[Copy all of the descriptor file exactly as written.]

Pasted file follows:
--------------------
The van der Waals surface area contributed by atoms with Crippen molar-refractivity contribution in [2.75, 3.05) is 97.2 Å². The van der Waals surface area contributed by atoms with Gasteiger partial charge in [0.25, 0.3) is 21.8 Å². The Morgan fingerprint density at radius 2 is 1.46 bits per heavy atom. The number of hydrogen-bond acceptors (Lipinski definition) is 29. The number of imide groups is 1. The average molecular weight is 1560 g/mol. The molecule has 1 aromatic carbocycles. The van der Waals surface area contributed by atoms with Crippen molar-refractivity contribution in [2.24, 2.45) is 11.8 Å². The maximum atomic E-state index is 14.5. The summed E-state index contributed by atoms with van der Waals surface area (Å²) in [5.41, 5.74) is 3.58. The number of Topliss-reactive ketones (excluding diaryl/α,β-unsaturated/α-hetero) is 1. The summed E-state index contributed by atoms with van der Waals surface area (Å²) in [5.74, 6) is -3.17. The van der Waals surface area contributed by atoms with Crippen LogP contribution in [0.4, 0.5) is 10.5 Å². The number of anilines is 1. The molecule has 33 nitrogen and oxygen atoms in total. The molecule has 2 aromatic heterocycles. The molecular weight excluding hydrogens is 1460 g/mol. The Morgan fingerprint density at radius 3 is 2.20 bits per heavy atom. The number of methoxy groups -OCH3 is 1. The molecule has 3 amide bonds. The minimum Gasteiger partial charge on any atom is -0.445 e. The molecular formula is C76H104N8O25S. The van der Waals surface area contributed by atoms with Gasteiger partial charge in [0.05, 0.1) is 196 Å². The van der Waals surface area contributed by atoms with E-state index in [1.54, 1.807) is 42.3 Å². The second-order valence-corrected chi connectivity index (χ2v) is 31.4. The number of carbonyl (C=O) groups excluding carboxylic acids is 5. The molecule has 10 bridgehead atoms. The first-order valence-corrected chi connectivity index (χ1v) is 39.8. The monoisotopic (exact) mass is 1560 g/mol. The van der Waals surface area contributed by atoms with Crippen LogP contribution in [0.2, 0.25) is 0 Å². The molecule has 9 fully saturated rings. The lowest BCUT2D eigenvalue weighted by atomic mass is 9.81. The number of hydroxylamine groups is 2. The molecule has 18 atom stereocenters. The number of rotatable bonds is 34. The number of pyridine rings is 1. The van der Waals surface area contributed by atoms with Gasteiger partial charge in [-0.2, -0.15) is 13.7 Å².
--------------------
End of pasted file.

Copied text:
The van der Waals surface area contributed by atoms with Crippen molar-refractivity contribution in [2.75, 3.05) is 97.2 Å². The van der Waals surface area contributed by atoms with Gasteiger partial charge in [0.25, 0.3) is 21.8 Å². The Morgan fingerprint density at radius 2 is 1.46 bits per heavy atom. The number of hydrogen-bond acceptors (Lipinski definition) is 29. The number of imide groups is 1. The average molecular weight is 1560 g/mol. The molecule has 1 aromatic carbocycles. The van der Waals surface area contributed by atoms with Crippen molar-refractivity contribution in [2.24, 2.45) is 11.8 Å². The maximum atomic E-state index is 14.5. The summed E-state index contributed by atoms with van der Waals surface area (Å²) in [5.41, 5.74) is 3.58. The number of Topliss-reactive ketones (excluding diaryl/α,β-unsaturated/α-hetero) is 1. The summed E-state index contributed by atoms with van der Waals surface area (Å²) in [5.74, 6) is -3.17. The van der Waals surface area contributed by atoms with Crippen LogP contribution in [0.4, 0.5) is 10.5 Å². The number of anilines is 1. The molecule has 33 nitrogen and oxygen atoms in total. The molecule has 2 aromatic heterocycles. The molecular weight excluding hydrogens is 1460 g/mol. The Morgan fingerprint density at radius 3 is 2.20 bits per heavy atom. The number of methoxy groups -OCH3 is 1. The molecule has 3 amide bonds. The minimum Gasteiger partial charge on any atom is -0.445 e. The molecular formula is C76H104N8O25S. The van der Waals surface area contributed by atoms with Gasteiger partial charge in [0.05, 0.1) is 196 Å². The van der Waals surface area contributed by atoms with E-state index in [1.54, 1.807) is 42.3 Å². The second-order valence-corrected chi connectivity index (χ2v) is 31.4. The number of carbonyl (C=O) groups excluding carboxylic acids is 5. The molecule has 10 bridgehead atoms. The first-order valence-corrected chi connectivity index (χ1v) is 39.8. The monoisotopic (exact) mass is 1560 g/mol. The van der Waals surface area contributed by atoms with Crippen LogP contribution in [0.2, 0.25) is 0 Å². The molecule has 9 fully saturated rings. The lowest BCUT2D eigenvalue weighted by atomic mass is 9.81. The number of hydroxylamine groups is 2. The molecule has 18 atom stereocenters. The number of rotatable bonds is 34. The number of pyridine rings is 1. The van der Waals surface area contributed by atoms with Gasteiger partial charge in [-0.2, -0.15) is 13.7 Å².